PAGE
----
I have spent well over 25 years helping to orchestrate co-operative and co-ordinated interdisciplinary diagnostic and treatment models for TMD. The examination, diagnosis and treatment guidelines I outline in www.whiplashandtmj.com work and can make a profound impact on this all too prevalent cause of chronic pain (ranked as second only to low back pain by the NIH in the US). I am hoping that this blog will generate interest and help develop effective treatment teams apart from the “Regional Expert” model. While we need these “TMD experts” and their input, there are far too many sufferers for that model to stand alone.
This is the first of a series of posts on the dental role in treatment of TMD. I’ll start with this; while it has become clear that “malocclusion” is not a cause of TMD and can not be used to predict the eventual onset of TMD, it can perpetuate a TMD once TMD symptoms arise. In that case a dentist can be an invaluable asset to the treatment team as some form of oral orthotic (case specific as to type) may well make all the difference in treatment outcome. PERMANENT CHANGES IN THE OCCLUSION SHOULD NEVER BE MADE WHILE THE PATIENT IS SYMPTOM EXPRESSIVE HOWEVER, AND PERMANENT OCCLUSAL CHANGES ARE RARELY NEEDED TO STABILIZE A SUCCESSFUL TREATMENT RESULT.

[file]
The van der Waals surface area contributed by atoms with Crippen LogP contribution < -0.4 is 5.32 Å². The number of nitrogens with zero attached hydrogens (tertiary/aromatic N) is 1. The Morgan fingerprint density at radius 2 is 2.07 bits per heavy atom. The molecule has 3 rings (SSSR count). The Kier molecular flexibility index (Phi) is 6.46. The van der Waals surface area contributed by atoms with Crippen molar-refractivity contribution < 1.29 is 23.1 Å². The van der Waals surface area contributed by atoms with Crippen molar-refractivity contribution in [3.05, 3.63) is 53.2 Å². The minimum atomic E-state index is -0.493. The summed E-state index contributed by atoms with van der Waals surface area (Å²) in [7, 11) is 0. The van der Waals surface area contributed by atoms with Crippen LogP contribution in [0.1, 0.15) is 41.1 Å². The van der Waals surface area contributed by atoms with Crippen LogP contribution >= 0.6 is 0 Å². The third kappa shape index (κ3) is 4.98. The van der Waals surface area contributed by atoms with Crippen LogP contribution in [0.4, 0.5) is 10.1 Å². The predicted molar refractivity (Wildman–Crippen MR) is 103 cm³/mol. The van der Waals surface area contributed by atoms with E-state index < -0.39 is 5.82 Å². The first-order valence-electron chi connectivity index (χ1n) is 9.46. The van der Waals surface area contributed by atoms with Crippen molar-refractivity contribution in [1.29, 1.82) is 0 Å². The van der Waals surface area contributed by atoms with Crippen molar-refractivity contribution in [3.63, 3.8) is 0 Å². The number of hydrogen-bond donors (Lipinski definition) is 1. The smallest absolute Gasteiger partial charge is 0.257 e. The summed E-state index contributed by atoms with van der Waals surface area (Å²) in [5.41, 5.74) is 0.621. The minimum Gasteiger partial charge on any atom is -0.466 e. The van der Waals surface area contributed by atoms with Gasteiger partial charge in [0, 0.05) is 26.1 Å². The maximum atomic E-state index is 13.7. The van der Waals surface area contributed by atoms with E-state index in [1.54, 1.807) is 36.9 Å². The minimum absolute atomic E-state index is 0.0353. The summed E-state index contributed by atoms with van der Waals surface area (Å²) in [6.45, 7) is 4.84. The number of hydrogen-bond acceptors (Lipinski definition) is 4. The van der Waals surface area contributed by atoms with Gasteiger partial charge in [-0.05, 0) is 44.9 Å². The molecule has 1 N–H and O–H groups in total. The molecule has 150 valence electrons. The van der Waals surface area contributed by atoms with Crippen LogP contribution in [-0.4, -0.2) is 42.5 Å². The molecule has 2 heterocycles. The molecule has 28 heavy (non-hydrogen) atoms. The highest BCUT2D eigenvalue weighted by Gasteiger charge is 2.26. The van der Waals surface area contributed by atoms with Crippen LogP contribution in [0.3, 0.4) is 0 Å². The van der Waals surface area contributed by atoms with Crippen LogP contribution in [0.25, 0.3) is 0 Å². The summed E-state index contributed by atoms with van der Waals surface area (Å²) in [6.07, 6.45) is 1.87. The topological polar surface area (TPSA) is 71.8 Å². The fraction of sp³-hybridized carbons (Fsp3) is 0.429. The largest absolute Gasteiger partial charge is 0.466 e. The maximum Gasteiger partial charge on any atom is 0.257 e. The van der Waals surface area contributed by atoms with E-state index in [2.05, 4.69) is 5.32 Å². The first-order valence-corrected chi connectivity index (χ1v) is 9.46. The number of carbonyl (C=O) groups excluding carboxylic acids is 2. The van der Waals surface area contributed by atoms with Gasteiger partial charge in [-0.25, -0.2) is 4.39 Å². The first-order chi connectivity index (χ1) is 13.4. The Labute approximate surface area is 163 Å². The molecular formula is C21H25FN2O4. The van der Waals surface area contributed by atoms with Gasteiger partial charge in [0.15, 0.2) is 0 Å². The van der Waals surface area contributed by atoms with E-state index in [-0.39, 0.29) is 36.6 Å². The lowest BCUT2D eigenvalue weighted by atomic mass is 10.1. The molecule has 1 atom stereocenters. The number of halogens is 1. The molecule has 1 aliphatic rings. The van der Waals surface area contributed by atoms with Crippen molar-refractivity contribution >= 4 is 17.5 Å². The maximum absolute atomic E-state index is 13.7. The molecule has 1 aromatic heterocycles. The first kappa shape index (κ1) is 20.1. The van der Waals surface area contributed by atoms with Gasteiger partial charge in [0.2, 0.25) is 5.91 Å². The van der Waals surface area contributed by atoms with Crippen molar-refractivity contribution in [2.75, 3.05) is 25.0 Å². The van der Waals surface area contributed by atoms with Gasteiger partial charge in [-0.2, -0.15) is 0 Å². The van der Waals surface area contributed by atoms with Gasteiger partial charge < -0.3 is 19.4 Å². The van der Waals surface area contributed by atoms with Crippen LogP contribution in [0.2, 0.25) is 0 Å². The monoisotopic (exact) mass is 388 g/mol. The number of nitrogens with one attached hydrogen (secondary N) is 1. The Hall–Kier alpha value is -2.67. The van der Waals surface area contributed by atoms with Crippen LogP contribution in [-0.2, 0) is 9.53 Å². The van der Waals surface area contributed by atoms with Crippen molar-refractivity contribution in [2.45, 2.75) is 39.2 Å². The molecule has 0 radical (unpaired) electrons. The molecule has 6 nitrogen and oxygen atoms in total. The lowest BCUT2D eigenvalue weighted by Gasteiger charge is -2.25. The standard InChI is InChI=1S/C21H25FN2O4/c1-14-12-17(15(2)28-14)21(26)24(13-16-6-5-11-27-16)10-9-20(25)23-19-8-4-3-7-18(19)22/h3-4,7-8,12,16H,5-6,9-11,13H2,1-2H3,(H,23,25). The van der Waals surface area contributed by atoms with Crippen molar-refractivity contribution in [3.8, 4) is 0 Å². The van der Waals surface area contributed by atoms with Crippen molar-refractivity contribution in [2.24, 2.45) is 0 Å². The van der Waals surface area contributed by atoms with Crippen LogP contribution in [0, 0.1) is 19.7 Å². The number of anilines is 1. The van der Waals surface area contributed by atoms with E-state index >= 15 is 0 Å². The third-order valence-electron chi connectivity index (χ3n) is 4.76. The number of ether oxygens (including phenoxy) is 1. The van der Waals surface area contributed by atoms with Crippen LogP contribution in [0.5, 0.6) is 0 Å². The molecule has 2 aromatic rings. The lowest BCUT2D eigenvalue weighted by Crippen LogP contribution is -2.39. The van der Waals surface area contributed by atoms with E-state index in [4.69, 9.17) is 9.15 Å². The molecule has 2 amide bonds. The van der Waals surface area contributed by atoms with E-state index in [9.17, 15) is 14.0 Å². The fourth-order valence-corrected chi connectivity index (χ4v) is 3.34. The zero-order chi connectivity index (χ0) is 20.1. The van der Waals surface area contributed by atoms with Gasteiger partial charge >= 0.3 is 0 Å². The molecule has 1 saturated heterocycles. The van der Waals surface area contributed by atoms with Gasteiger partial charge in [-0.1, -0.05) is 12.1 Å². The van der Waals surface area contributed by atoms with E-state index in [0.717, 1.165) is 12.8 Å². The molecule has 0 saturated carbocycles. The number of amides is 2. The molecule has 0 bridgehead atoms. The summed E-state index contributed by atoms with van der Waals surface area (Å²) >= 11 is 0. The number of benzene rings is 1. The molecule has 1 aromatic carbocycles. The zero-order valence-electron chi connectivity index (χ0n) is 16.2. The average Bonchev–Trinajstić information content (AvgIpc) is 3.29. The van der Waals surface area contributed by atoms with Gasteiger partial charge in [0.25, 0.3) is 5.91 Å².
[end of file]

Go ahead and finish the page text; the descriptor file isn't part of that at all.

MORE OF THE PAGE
This section will be a work in progress and I would love to see a large volume of comments on this topic. It may seem odd that this information comes from a chiropractor but keep in mind that my seminars on this topic were approved for continuing education credits for dentists by the California Dental Board and the “Examination and Diagnosis” section of www.whiplashandtmj.com was reviewed and approved for publication by the University of Michigan School of Dentistry.
Here are three basic, but critically important guidelines… more detailed suggestions to follow:
First, and this is an absolute truth that is too often ignored: NO ORAL ORTHOTIC/BITE SPLINT WILL WORK IF THE PATIENT DOES NOT WEAR IT! You must have patient compliance to have any chance of success, no matter what technique or type of orthotic you use. This includes issues such as appearance, comfort, ease of swallowing, interference with speech patterns and more.
Second, when using an oral orthotic in treatment of a TMD you must make sure to avoid unwanted orthodontic movement of the teeth (e.g. extrusion, intrusion, etc.).
Third, outside of parafunctional activity (e.g. clenching and grinding), the maxillary teeth contact the mandibular teeth infrequently (about 5 minutes out of 24 hours when swallowing), however, initial occlusal contact influences head/neck posture and head/neck posture influences initial occlusal contact. These facts should be considered by anyone treating TMD patients.
The article below is interesting and I welcome comments:
Warning: “Diagnostic Tools” Proven to be Inaccurate
Scientists have studied the accuracy of electromyography (EMG) of jaw muscles and kinesiographic (KG) recordings that some dentists use to diagnose a TMJ problem. The findings of recent studies show these tools are inaccurate and can provide false positives (indicating that you have a TMD problem when you actually do not). Click here to read a summary of the research findings.